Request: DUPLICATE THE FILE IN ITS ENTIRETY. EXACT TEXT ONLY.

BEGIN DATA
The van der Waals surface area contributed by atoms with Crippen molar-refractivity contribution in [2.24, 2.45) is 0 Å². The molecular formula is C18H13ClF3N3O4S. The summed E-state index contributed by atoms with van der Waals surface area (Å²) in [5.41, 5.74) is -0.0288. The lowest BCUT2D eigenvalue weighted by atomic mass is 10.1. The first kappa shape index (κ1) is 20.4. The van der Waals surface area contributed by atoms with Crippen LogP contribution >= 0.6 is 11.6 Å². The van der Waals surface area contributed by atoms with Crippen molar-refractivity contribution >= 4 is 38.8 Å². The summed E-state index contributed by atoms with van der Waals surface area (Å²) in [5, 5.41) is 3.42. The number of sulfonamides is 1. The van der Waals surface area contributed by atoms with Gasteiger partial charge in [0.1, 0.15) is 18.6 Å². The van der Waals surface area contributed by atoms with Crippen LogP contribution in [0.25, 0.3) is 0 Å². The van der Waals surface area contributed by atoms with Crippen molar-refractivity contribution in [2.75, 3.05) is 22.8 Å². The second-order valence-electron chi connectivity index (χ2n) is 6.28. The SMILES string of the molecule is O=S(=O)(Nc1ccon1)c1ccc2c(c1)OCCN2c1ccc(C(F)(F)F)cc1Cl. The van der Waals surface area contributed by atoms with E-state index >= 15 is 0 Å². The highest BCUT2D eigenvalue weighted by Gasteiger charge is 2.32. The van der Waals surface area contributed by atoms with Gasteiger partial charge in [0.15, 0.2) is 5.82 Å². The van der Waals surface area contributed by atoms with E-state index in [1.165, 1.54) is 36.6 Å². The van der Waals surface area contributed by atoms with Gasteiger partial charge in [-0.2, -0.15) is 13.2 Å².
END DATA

The van der Waals surface area contributed by atoms with Crippen molar-refractivity contribution in [2.24, 2.45) is 0 Å². The molecular formula is C18H13ClF3N3O4S. The summed E-state index contributed by atoms with van der Waals surface area (Å²) in [5.41, 5.74) is -0.0288. The lowest BCUT2D eigenvalue weighted by atomic mass is 10.1. The first kappa shape index (κ1) is 20.4. The van der Waals surface area contributed by atoms with Crippen LogP contribution >= 0.6 is 11.6 Å². The van der Waals surface area contributed by atoms with Crippen molar-refractivity contribution >= 4 is 38.8 Å². The summed E-state index contributed by atoms with van der Waals surface area (Å²) in [5, 5.41) is 3.42. The number of sulfonamides is 1. The van der Waals surface area contributed by atoms with Gasteiger partial charge in [0.1, 0.15) is 18.6 Å². The van der Waals surface area contributed by atoms with Crippen LogP contribution in [0.25, 0.3) is 0 Å². The van der Waals surface area contributed by atoms with Crippen molar-refractivity contribution in [2.75, 3.05) is 22.8 Å². The second-order valence-electron chi connectivity index (χ2n) is 6.28. The SMILES string of the molecule is O=S(=O)(Nc1ccon1)c1ccc2c(c1)OCCN2c1ccc(C(F)(F)F)cc1Cl. The van der Waals surface area contributed by atoms with E-state index >= 15 is 0 Å². The highest BCUT2D eigenvalue weighted by Gasteiger charge is 2.32. The van der Waals surface area contributed by atoms with Gasteiger partial charge in [0.15, 0.2) is 5.82 Å². The van der Waals surface area contributed by atoms with E-state index in [1.165, 1.54) is 36.6 Å². The van der Waals surface area contributed by atoms with Gasteiger partial charge in [-0.2, -0.15) is 13.2 Å².